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Garrett Morgan | Wiki­media

One of the ironies of the “sep­arate, but equal” era of America was the large number of sci­en­tific achieve­ments made by black Amer­icans who often had much less access to edu­cation than their white coun­ter­parts.

While George Wash­ington Carver may be the most famous to come from that time, black sci­en­tists have been credited with much more than dis­cov­ering 300 dif­ferent uses for the peanut.

They were respon­sible for improve­ments to the tele­graph, inventing methods for blood storage, and patenting the first modern stop light.

The gas mask, which was one of the most important inven­tions used by American sol­diers during World War I, is largely thanks to black inventor Garrett Morgan. Morgan’s invention saved numerous American lives; at the same time 80 percent of the black troops brought to France didn’t see combat because of racial prej­udice.

Like many other black sci­en­tists during this time, Morgan suc­ceeded in spite of limited edu­ca­tional oppor­tu­nities — he only received a sixth-grade edu­cation — and racial prej­udice his entire life. Still, Morgan was for­tunate because he was able to hire a private tutor.

Between the time he moved to Cleveland, Ohio, in 1895 and 1910, Morgan went from repairing sewing machines to owning several busi­nesses. It was also during this period that his curiosity about the way things work and his ability to fix machinery led him to begin cre­ating inven­tions of his own.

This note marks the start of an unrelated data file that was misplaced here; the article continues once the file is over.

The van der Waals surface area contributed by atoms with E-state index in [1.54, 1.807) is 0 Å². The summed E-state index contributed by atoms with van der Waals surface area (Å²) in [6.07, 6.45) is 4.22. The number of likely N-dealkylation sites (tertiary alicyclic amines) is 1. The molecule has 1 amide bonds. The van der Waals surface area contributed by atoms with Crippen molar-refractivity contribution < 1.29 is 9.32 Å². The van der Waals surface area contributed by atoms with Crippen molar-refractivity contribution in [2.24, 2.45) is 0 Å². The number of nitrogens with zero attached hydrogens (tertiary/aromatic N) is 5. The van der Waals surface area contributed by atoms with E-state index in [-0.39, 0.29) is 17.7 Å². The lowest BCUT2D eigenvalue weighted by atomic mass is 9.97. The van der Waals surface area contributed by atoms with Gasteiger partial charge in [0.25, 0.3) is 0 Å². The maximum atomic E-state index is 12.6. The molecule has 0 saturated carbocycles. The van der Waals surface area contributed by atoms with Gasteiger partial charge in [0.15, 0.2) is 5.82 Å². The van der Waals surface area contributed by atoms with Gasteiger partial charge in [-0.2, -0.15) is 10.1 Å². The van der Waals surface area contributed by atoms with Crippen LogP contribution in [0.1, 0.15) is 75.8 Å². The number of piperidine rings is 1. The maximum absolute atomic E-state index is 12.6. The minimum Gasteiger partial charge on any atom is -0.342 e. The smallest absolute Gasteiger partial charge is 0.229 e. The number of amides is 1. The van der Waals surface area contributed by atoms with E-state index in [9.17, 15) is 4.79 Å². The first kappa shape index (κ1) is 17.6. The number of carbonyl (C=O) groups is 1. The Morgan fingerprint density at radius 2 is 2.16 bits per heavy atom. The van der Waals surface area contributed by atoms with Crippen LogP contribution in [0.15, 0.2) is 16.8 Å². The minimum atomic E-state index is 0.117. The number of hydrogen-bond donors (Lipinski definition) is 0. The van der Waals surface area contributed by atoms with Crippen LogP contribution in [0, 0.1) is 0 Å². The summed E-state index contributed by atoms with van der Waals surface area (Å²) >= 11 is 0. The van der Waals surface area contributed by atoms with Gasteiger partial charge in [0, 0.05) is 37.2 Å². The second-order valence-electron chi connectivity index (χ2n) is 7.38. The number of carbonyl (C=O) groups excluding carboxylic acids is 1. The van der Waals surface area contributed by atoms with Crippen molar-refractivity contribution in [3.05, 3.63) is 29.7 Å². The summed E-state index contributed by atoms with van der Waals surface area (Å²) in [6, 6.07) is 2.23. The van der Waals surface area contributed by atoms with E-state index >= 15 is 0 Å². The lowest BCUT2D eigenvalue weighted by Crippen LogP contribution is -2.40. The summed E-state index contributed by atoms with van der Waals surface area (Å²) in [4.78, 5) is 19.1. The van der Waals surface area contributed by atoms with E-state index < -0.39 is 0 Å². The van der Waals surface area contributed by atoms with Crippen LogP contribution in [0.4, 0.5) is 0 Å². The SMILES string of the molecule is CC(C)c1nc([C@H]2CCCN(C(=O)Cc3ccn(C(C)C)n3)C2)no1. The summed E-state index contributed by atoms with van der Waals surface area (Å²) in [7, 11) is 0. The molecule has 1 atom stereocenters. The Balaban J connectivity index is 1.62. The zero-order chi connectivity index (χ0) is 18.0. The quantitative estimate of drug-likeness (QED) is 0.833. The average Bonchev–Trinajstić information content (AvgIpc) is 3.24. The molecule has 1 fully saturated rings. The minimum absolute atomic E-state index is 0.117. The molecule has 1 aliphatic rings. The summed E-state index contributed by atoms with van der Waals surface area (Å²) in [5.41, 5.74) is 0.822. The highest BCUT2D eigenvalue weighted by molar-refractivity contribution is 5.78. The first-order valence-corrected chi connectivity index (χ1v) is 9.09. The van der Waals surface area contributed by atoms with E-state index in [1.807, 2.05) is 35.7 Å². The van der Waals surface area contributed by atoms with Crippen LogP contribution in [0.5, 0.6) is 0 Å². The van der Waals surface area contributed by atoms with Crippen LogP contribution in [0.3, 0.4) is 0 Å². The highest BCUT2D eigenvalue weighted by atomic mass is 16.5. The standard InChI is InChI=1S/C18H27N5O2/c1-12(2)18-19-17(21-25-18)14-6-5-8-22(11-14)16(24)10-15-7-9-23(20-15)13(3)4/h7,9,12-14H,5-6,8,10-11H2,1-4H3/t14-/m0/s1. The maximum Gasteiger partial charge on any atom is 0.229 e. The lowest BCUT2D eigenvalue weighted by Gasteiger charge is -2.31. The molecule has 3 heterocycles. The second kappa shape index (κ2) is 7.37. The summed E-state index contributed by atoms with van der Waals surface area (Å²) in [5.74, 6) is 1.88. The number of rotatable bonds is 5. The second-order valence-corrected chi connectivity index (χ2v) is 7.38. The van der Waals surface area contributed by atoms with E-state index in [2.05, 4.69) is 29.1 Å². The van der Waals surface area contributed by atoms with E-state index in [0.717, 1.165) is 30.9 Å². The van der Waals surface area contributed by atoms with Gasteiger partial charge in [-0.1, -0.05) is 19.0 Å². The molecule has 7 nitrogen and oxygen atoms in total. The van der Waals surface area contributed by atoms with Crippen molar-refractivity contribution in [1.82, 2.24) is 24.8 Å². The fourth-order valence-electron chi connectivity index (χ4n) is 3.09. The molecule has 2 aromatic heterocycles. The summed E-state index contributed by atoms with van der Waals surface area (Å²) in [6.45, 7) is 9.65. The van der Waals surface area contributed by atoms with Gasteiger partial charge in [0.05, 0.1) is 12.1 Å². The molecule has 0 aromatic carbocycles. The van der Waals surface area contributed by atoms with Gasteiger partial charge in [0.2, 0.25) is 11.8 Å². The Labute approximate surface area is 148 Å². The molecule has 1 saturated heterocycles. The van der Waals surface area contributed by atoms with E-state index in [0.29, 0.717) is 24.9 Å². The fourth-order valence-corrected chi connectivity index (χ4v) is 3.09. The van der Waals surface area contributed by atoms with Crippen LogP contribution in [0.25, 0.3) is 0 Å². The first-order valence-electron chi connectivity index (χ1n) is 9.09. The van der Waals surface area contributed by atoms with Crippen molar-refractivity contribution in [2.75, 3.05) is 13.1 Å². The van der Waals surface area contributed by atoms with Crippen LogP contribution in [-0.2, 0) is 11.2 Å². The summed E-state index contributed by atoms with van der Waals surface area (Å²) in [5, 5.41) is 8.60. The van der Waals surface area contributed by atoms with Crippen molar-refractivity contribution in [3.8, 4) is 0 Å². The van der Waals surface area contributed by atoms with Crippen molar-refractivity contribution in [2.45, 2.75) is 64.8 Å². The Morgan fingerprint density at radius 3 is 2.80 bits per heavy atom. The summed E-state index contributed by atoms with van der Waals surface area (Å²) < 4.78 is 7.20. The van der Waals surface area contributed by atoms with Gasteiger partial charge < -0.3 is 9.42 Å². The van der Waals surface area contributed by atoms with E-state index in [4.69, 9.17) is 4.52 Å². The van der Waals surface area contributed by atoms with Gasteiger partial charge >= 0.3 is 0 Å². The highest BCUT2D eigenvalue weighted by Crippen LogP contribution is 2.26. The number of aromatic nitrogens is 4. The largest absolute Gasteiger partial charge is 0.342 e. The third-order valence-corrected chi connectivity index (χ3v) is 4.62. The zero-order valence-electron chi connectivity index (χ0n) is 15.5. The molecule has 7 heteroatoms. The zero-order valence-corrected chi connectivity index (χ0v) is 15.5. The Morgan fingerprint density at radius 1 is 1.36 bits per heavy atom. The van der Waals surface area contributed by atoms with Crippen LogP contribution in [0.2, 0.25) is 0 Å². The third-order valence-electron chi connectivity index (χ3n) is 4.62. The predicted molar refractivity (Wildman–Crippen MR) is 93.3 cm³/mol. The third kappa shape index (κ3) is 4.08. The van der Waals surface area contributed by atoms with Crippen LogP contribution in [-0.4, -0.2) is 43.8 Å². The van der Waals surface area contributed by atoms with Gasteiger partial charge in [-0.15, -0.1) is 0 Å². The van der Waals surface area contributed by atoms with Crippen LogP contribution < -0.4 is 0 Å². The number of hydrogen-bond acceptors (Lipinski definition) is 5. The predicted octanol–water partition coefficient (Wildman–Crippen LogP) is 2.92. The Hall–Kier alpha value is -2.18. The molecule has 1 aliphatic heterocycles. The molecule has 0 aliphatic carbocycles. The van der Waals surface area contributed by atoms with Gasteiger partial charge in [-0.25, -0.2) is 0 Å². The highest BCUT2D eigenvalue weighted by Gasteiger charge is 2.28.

In 1912, Morgan received his first patent for an invention called the safety hood, which was a pre­cursor to the gas mask.

Before Morgan’s invention, other safety hood devices were largely a failure: they were dif­ficult to put on, were complex, and unre­liable. But Morgan’s invention was simple and reliable. Morgan knew that smoke rises above air, so his device included an intake tube long enough to draw air from near the ground. Remaining smoke was then fil­tered through a wet sponge.

The breathing device sold well with fire­fighters and rescue workers, but due to the pre­vailing racial prej­udice of the day, Morgan had to hire a white actor to pose as the inventor during pre­sen­ta­tions of his safety hood.

In 1916, Morgan and his brother gained noto­riety when they used the breathing devices to enter a tunnel filled with noxious fumes to save two men caught in a tunnel under Lake Erie after a natural gas explosion. But many refused to acknowledge Morgan’s heroism.

Then in 1917 his device was mod­ified to carry its own air supply and became the standard-issue gas mask in the U.S. Army in World War I.

The 100th anniversary of America’s entrance into World War I will occur in less than two months, and numerous black sci­en­tists played an important role in the war effort. Without Garrett Morgan, many thousand more brave souls would have fallen in the fields of France, unable to breathe amidst the haze of mustard gas.

  • Kathy Atkins

    I knew about the traffic light but did not know about the gas mask. Great article!